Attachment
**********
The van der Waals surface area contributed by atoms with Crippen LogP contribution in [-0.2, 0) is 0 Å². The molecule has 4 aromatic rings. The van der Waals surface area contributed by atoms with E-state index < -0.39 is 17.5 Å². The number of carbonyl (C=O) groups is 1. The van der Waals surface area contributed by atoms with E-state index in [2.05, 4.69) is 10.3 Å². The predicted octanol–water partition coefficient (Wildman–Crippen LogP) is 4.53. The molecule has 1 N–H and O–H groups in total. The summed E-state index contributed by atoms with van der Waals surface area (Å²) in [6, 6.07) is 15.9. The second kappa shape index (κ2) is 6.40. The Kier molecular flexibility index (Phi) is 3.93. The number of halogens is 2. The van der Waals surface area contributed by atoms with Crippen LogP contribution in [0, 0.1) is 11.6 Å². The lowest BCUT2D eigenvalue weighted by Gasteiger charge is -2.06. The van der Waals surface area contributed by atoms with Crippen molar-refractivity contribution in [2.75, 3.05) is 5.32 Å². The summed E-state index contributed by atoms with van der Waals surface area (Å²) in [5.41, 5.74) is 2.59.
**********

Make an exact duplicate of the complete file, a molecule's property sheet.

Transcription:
The van der Waals surface area contributed by atoms with Crippen LogP contribution in [-0.2, 0) is 0 Å². The molecule has 4 aromatic rings. The van der Waals surface area contributed by atoms with E-state index < -0.39 is 17.5 Å². The number of carbonyl (C=O) groups is 1. The van der Waals surface area contributed by atoms with E-state index in [2.05, 4.69) is 10.3 Å². The predicted octanol–water partition coefficient (Wildman–Crippen LogP) is 4.53. The molecule has 1 N–H and O–H groups in total. The summed E-state index contributed by atoms with van der Waals surface area (Å²) in [6, 6.07) is 15.9. The second kappa shape index (κ2) is 6.40. The Kier molecular flexibility index (Phi) is 3.93. The number of halogens is 2. The van der Waals surface area contributed by atoms with Crippen LogP contribution in [0, 0.1) is 11.6 Å². The lowest BCUT2D eigenvalue weighted by Gasteiger charge is -2.06. The van der Waals surface area contributed by atoms with Crippen molar-refractivity contribution in [2.75, 3.05) is 5.32 Å². The summed E-state index contributed by atoms with van der Waals surface area (Å²) in [5.41, 5.74) is 2.59.